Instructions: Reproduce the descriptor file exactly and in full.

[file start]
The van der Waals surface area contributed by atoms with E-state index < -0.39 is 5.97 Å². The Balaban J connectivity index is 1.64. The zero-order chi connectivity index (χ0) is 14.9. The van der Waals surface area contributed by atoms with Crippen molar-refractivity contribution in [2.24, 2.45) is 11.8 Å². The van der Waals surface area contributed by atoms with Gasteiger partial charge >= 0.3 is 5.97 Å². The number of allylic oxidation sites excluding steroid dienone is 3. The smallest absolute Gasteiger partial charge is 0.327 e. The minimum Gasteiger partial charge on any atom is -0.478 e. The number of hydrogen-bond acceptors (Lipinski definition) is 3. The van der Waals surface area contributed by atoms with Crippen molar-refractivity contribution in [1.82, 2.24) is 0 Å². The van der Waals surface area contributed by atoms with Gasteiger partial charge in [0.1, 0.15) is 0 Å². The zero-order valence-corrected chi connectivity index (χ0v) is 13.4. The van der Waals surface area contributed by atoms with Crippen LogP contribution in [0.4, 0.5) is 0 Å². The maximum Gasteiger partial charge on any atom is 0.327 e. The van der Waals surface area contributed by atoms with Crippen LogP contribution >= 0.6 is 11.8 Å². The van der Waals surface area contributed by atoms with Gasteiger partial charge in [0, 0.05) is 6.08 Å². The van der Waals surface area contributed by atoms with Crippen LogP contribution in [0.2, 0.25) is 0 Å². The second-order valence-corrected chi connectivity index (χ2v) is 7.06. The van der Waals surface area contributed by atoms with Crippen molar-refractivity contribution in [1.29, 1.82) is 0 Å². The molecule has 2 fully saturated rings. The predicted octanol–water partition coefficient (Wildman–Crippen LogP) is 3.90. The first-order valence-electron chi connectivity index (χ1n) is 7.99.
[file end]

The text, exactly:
The van der Waals surface area contributed by atoms with E-state index < -0.39 is 5.97 Å². The Balaban J connectivity index is 1.64. The zero-order chi connectivity index (χ0) is 14.9. The van der Waals surface area contributed by atoms with Crippen molar-refractivity contribution in [2.24, 2.45) is 11.8 Å². The van der Waals surface area contributed by atoms with Gasteiger partial charge >= 0.3 is 5.97 Å². The number of allylic oxidation sites excluding steroid dienone is 3. The smallest absolute Gasteiger partial charge is 0.327 e. The minimum Gasteiger partial charge on any atom is -0.478 e. The number of hydrogen-bond acceptors (Lipinski definition) is 3. The van der Waals surface area contributed by atoms with Crippen molar-refractivity contribution in [1.82, 2.24) is 0 Å². The van der Waals surface area contributed by atoms with Gasteiger partial charge in [0.1, 0.15) is 0 Å². The zero-order valence-corrected chi connectivity index (χ0v) is 13.4. The van der Waals surface area contributed by atoms with Crippen LogP contribution in [0.4, 0.5) is 0 Å². The maximum Gasteiger partial charge on any atom is 0.327 e. The van der Waals surface area contributed by atoms with Crippen LogP contribution >= 0.6 is 11.8 Å². The van der Waals surface area contributed by atoms with Gasteiger partial charge in [0, 0.05) is 6.08 Å². The van der Waals surface area contributed by atoms with Crippen LogP contribution in [0.2, 0.25) is 0 Å². The second-order valence-corrected chi connectivity index (χ2v) is 7.06. The van der Waals surface area contributed by atoms with Crippen molar-refractivity contribution in [1.29, 1.82) is 0 Å². The molecule has 2 fully saturated rings. The predicted octanol–water partition coefficient (Wildman–Crippen LogP) is 3.90. The first-order valence-electron chi connectivity index (χ1n) is 7.99.